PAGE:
“I shall not want” – Managing FOMO, relationships, loneliness & change.

“I don’t want to go back to Ottawa.”

This is what I told Steve the Wednesday we started our long journey back to Farnham from Capernwray Hall. These intense feelings of depression seemed to hit me as we sat at Carnforth train station under a dark and gloomy English sky. I didn’t want to move to England, but I didn’t want to go back home. I didn’t want to be on vacation forever, I just didn’t want to be anything in those moments.

It seems to be that I write mostly about the dreary and sad things, the bad things, and the areas I’ve fallen short in, in my life. I guess writing for me is therapeutic, a powerful way in which I can work through and reflect on this “stuff” and see God faithfully walking by my side through it all. I love to look on the difficult life stuff and see how God redeems it and refines me through my circumstances – I see His power that enables me to be an overcomer. When write, I do feel God speaks to me about His faithfulness and I feel Him gently ministering to me as I write and remember my struggles and His grace. And this circumstance is no different.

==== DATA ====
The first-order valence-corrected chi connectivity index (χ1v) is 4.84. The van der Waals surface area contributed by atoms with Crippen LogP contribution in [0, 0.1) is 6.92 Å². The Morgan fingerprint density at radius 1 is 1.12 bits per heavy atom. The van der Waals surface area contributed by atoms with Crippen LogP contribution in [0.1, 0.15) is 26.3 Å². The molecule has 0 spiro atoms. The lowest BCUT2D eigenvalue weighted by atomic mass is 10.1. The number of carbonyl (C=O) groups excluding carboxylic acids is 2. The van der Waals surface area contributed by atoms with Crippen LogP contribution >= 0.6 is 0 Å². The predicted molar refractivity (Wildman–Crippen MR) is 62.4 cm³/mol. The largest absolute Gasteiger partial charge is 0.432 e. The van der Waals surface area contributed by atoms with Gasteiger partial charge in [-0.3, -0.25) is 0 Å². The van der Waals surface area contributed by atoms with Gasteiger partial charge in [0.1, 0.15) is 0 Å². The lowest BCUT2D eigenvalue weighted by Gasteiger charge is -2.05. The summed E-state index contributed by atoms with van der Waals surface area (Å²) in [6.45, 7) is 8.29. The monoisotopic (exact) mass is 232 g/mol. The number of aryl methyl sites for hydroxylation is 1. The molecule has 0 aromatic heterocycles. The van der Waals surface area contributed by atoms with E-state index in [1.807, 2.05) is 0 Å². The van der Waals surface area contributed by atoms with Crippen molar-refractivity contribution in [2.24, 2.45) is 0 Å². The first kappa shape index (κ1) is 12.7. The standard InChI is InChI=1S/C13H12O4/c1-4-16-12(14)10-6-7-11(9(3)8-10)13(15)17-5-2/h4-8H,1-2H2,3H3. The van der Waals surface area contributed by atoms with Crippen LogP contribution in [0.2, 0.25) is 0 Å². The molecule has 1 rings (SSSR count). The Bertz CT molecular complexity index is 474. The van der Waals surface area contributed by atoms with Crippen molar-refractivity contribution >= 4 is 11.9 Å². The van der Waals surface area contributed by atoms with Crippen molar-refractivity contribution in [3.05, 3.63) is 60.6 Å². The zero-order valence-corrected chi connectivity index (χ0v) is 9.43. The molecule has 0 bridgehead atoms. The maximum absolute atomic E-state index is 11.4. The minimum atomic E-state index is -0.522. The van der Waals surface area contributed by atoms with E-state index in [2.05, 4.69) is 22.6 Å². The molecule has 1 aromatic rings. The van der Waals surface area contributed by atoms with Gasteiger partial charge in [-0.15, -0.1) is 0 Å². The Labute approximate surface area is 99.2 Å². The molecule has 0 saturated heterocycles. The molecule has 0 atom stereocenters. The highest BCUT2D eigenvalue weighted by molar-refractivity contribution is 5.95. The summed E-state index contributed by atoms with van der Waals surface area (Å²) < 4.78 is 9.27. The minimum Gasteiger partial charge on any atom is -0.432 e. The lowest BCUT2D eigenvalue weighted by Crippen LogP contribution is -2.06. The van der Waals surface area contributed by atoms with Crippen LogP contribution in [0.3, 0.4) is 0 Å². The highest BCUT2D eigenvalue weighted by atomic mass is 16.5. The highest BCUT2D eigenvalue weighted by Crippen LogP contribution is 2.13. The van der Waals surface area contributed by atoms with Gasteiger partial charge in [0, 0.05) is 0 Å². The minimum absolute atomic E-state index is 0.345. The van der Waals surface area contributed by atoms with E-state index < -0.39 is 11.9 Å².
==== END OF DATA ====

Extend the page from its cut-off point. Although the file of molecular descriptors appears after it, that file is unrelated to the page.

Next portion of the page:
I love life. I love that God has drawn me ever closer to Himself in this last year. I’ve never felt so close to Him, so desiring to pursue Him, to be curious and active in my openness about my faith to neighbors and strangers. My trust in God has grown immensely. I trust in who He declares me to be. I run to Him when I feel my world crumbling, and I rest in His comforting presence. Yet in the midst of all this, I’ve also had struggles with being in want, particularly in the area of friendships. Ever since getting married, friendships have changed, dissolved, come and gone. While I have rejoiced at God’s amazing blessings, provisions and presence, oftentimes the situations and circumstances in which I have found myself, will draw my thoughts and eyes away from looking to my trustworthy Shepherd, and living focused on what I think I’m lacking – namely in the area of kindred spirits, soul friends.

As I peruse social media, time after time I get misled into believing I am lacking relationally. I then wonder if it’s a reflection on me – am I giving enough? Have I been selfish in my relationships lately? Have I been stingy in pouring myself out to everyone around me? Am I too demanding in what I want out of my friendships? Am I too self-focused? Do my friends actually care about me? And down down down the spiral of self-pity and sadness. Hence the feelings of reluctance to return home. What am I coming home to? Some of my good friends don’t even live in Ottawa. And while I know I have very good friends in Ottawa, sometimes I still feel that wanting, that longing for more and more deep relationships – again, those soul friends.

I feel like I sound needy? But I’ve heard time and time again from people around me, similar feelings I’ve felt – forgotten, lonely, uncared for, etc. I do have a husband. I have very caring family. And I do have a soul friend who’s just moved here over a year ago now, as well as a friend who has come to be a kindred spirit in these struggles. And yet the want still lingers from time to time.